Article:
The Metaphysical Edge : Seeing Abstraction
Shoalhaven City Arts Centre - 19 September - 21 November 2015
The art they make reflects three things:
- In the first place their personality, their likes & dislikes will have an effect on the art works produced.
- In the second the current fashion or style of art will also have effect on the work and on the way it is seen by a viewer.
For example, today we look at an ancient Greek bronze and see an exquisite and timeless work of art, whereas a Greek of the period would have viewed the work through a religious context, the work would have summoned a variety of communal ways of worship and living.
- The third and most important factor, one that all great artists are united in their drive to achieve, is to exercise power through their artistry and sensitivity to the mystery of existence and the ability to channel that mystery into a work of art using arrangements of symbols and colour.
Mark Rothko, the American artist known for metaphysical abstraction, put it this way :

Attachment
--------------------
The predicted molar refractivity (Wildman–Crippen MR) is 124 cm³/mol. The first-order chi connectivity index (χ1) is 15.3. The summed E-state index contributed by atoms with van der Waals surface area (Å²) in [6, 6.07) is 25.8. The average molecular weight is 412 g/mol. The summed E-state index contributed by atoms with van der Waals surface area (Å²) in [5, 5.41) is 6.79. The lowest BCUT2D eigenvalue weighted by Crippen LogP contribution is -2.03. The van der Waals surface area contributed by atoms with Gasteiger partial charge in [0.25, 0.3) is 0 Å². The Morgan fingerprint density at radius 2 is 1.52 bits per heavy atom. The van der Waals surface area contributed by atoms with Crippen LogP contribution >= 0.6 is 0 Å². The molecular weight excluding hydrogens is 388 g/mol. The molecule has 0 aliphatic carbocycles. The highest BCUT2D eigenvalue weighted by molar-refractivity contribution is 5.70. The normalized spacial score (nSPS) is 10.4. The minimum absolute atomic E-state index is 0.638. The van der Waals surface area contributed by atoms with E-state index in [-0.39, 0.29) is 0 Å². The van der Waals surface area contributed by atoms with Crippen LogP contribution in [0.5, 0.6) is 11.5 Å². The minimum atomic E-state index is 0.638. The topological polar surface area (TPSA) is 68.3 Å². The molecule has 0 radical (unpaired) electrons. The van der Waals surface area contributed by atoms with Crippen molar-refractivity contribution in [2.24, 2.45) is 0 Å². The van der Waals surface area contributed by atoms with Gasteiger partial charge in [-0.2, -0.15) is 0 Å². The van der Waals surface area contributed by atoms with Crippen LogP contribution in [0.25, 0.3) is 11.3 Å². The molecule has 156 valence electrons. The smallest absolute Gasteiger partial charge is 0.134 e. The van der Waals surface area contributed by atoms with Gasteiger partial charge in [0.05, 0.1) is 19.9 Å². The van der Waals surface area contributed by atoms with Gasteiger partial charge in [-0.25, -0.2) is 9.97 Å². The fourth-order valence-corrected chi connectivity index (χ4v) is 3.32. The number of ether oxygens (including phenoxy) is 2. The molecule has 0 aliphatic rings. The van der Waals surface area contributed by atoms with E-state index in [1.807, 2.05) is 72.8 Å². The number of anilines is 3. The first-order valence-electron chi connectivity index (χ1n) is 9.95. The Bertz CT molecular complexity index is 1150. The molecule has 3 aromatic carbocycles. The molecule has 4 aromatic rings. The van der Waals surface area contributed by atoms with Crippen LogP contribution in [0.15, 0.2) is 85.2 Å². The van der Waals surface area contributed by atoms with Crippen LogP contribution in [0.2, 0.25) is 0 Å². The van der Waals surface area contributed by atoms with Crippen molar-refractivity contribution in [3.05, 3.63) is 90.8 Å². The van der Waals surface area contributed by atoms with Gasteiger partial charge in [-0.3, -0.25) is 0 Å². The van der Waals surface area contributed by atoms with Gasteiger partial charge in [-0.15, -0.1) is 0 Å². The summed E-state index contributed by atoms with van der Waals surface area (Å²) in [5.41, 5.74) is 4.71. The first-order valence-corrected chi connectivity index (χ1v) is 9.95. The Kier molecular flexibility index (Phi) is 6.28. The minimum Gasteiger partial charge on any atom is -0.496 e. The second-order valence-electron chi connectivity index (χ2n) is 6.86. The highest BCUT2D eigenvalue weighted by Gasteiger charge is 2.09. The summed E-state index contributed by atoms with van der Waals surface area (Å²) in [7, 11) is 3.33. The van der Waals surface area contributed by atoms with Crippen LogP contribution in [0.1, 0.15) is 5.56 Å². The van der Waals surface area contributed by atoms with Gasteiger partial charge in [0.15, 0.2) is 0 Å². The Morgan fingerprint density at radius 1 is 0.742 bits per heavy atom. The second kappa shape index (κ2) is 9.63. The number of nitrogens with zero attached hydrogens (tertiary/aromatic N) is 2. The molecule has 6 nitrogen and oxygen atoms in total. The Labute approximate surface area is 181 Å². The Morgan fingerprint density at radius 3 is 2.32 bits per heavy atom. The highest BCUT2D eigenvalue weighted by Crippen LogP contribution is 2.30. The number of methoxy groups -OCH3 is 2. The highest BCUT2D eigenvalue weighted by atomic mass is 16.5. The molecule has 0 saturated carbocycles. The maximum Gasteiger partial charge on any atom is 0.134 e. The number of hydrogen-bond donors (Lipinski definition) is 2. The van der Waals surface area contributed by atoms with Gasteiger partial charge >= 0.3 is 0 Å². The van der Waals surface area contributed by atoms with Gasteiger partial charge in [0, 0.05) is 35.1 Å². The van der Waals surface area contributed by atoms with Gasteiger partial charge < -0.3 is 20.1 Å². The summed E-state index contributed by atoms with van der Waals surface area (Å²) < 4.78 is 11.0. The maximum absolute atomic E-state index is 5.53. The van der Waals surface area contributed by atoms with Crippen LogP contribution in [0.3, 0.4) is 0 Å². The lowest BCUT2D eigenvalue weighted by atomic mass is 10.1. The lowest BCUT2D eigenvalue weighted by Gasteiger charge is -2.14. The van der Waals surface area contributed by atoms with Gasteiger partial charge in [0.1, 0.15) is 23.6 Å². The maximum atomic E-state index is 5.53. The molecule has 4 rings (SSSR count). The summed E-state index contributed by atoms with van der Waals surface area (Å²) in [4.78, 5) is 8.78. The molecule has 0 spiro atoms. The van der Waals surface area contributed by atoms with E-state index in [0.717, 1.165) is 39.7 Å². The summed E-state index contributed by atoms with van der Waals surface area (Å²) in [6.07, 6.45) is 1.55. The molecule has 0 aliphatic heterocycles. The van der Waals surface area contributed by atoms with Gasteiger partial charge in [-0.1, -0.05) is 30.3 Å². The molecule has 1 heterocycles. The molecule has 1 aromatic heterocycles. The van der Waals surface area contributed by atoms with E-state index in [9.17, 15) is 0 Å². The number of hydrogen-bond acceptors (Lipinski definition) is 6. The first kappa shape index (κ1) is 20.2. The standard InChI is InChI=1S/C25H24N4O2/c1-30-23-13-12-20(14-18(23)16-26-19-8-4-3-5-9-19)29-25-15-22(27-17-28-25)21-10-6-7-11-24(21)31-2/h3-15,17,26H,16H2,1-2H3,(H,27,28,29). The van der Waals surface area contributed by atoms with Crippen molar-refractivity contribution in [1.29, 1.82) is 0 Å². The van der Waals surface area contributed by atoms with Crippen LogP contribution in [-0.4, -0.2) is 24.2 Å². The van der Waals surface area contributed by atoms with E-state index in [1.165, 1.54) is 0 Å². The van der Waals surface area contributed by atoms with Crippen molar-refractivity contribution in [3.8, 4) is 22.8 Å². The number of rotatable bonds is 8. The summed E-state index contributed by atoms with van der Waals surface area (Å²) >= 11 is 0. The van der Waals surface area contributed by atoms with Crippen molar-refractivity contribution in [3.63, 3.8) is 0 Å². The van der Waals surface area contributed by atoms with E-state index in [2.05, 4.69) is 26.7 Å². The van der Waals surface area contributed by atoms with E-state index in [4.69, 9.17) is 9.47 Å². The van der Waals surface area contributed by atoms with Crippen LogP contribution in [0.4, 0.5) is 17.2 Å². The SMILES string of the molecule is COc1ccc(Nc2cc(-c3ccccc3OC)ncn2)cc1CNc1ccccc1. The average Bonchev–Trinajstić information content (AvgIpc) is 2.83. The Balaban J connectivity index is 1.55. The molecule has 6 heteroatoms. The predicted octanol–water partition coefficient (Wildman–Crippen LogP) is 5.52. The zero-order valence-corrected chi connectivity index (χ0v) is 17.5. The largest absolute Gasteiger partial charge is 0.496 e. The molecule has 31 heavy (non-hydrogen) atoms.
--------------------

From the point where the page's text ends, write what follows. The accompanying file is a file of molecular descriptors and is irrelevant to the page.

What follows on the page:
“Pictures must be miraculous, the instant one is completed the intimacy between the creation and the creator ends. The completed picture, for the artist, must be a revelation, as it should be for later viewers, an unexpected and unprecedented resolution of an eternally familiar need.”
While a great naturalist painting and a great abstract expressionist work could scarcely differ more in terms of style and interest, it is this third factor that they have in common.
Only truly great works of art will express this inner artistry that can still be recognized decades or centuries after the first two factors, personality and style, have lost any resonance.
For the person who seeks to connect to the art it is not what the artist sought to express but the mindset that they, the viewer, brings to the interaction that is important.
For Jung, colour was the primary manifestation of images, patterns, and symbols that rise out of the collective unconscious. Colour influences us through our associations of emotions and feelings; exciting reds, calm greens, cool blues.